Engineering New Zealand is supporting the New Zealand Claims Resolution Service (NZCRS), which supports homeowners across New Zealand to resolve residential insurance claims resulting from natural disasters.
Background to NZCRS
In February 2023, the New Zealand Claims Resolution Service replaced the Greater Christchurch Claims Resolution Service (GCCRS) and the Residential Advisory Service (RAS) to extend its services to support homeowners in the resolution of residential insurance claims resulting from all natural disasters, anywhere in New Zealand.
The NZCRS is available to homeowners with a Toka Tū Ake EQC or private insurance claim against a residential property that has been damaged by a natural disaster event. They can help a homeowner at any stage of a claim to provide advice and support. This includes providing advice on the initial stages of the insurance claims process.
How we support NZCRS
Differences in engineering opinion may hold up the resolution of insurance claims. Engineering New Zealand wants to make sure that the right engineering input is provided at the right time. We’re doing this by:
- Administering an independent expert engineering panel to provide support to homeowners in resolving insurance claims resulting from all natural disasters occurring anywhere in New Zealand.
- Providing better information for the public and engineers about an engineer's role and how to engage an engineer.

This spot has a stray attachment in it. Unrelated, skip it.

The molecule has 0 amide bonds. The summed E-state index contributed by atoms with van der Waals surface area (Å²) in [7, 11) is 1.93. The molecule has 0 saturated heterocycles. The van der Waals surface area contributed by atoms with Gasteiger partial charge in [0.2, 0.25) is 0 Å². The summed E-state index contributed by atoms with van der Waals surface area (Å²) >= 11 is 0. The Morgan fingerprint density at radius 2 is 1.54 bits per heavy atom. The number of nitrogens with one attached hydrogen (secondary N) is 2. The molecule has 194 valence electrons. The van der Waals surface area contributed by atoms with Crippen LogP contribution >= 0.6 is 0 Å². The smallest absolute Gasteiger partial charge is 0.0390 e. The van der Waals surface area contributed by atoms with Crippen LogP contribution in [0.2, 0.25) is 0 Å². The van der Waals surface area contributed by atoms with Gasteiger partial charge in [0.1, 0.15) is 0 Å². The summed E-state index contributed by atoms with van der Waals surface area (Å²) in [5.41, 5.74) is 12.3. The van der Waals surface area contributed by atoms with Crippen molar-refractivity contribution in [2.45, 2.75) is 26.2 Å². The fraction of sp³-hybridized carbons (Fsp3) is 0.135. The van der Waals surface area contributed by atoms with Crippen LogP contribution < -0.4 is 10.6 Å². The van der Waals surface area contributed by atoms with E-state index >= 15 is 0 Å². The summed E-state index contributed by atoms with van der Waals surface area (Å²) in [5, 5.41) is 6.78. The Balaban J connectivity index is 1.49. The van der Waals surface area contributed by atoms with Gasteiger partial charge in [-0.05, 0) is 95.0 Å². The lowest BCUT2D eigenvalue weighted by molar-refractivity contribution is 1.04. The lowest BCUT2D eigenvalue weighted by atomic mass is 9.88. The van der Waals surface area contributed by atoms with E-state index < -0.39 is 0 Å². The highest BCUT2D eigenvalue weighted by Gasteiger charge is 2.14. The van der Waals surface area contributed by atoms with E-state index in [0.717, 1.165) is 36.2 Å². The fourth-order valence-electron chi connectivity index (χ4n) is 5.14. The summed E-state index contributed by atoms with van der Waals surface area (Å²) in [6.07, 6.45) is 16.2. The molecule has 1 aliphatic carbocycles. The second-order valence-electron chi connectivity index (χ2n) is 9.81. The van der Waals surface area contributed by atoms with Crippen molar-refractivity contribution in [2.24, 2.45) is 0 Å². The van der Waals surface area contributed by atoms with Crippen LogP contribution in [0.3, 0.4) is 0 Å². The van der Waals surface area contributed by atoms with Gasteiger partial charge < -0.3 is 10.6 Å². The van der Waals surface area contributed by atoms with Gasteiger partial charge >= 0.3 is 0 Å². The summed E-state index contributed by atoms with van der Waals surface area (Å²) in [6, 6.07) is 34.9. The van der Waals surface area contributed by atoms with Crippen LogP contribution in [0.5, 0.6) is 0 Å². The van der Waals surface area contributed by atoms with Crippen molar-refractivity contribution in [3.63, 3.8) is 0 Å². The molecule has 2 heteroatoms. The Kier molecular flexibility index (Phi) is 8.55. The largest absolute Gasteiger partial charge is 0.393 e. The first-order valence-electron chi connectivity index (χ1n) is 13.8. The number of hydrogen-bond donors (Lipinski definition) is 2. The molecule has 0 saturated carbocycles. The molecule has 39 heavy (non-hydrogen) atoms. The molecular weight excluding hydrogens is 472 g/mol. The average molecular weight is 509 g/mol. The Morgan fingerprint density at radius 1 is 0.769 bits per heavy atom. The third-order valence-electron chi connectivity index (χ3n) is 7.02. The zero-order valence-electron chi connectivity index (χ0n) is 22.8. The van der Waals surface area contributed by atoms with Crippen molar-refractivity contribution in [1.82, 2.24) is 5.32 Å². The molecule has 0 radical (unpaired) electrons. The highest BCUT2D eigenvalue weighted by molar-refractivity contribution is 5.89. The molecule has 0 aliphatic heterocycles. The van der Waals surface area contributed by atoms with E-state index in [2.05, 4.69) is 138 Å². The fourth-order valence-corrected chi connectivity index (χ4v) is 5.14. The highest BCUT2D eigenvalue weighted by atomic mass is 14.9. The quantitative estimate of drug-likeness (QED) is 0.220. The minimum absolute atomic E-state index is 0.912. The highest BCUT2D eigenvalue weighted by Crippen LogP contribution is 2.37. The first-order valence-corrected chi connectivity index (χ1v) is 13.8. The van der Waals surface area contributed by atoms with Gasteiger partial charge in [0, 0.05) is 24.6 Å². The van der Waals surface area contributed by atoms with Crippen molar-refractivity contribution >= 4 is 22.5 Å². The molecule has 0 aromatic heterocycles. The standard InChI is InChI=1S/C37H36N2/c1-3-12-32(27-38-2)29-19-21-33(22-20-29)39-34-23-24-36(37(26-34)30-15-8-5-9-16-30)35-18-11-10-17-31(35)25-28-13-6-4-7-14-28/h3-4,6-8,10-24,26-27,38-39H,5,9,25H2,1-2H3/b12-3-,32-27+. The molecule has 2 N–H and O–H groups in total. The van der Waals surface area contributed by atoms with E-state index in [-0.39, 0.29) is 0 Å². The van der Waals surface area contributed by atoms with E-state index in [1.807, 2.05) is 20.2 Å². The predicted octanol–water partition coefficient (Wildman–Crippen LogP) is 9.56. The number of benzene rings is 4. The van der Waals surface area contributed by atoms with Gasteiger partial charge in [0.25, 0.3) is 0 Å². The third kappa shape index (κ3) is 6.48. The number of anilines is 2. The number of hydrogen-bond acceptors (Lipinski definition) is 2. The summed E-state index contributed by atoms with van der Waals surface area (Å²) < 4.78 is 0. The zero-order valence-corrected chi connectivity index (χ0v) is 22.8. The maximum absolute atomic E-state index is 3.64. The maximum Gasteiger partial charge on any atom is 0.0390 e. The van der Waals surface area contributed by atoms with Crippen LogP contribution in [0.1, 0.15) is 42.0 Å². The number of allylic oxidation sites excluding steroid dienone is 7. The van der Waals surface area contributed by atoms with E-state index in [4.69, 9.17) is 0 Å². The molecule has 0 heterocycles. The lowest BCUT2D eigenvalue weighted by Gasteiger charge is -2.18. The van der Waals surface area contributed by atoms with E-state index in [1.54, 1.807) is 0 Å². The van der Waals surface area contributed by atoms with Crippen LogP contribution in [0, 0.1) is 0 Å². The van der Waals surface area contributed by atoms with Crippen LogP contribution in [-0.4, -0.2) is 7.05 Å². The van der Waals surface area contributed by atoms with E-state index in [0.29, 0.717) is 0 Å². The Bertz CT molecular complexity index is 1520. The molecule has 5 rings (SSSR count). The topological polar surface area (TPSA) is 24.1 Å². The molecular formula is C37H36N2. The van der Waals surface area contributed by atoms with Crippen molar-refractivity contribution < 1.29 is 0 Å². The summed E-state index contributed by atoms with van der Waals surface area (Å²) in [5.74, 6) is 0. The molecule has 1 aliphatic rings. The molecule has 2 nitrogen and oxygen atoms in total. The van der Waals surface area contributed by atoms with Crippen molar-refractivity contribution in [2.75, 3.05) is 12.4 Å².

We’re also working with the engineering profession to uncover and understand the issues that engineers are grappling with, so that we can help with education and information.
How can engineers have differing opinions?
After a natural disaster, engineers carry out assessments that give their professional opinion on damage and how to reinstate that damage. The reinstatement needs to meet the standard required by the homeowner’s insurance policy as well as relevant regulatory requirements.
Both parties use the engineer’s assessment to work out how to settle the claim. The engineer isn’t a decision maker in this process.
Carrying out this type of engineering assessment isn’t straightforward. It involves looking at the property after the disaster and determining what has changed. The engineer takes into account any information available about the property before the disaster (including from the homeowner), what they see, and what they know about how the disaster affected that area (for example, in an earthquake, what the ground shaking was like).
Damage assessment and reinstatement recommendations require significant professional judgement. Differences in opinion often happen when engineers are given different briefs or scopes of work by homeowners and insurer. They can also happen when engineers make different assumptions about the property and how the disaster affected the area.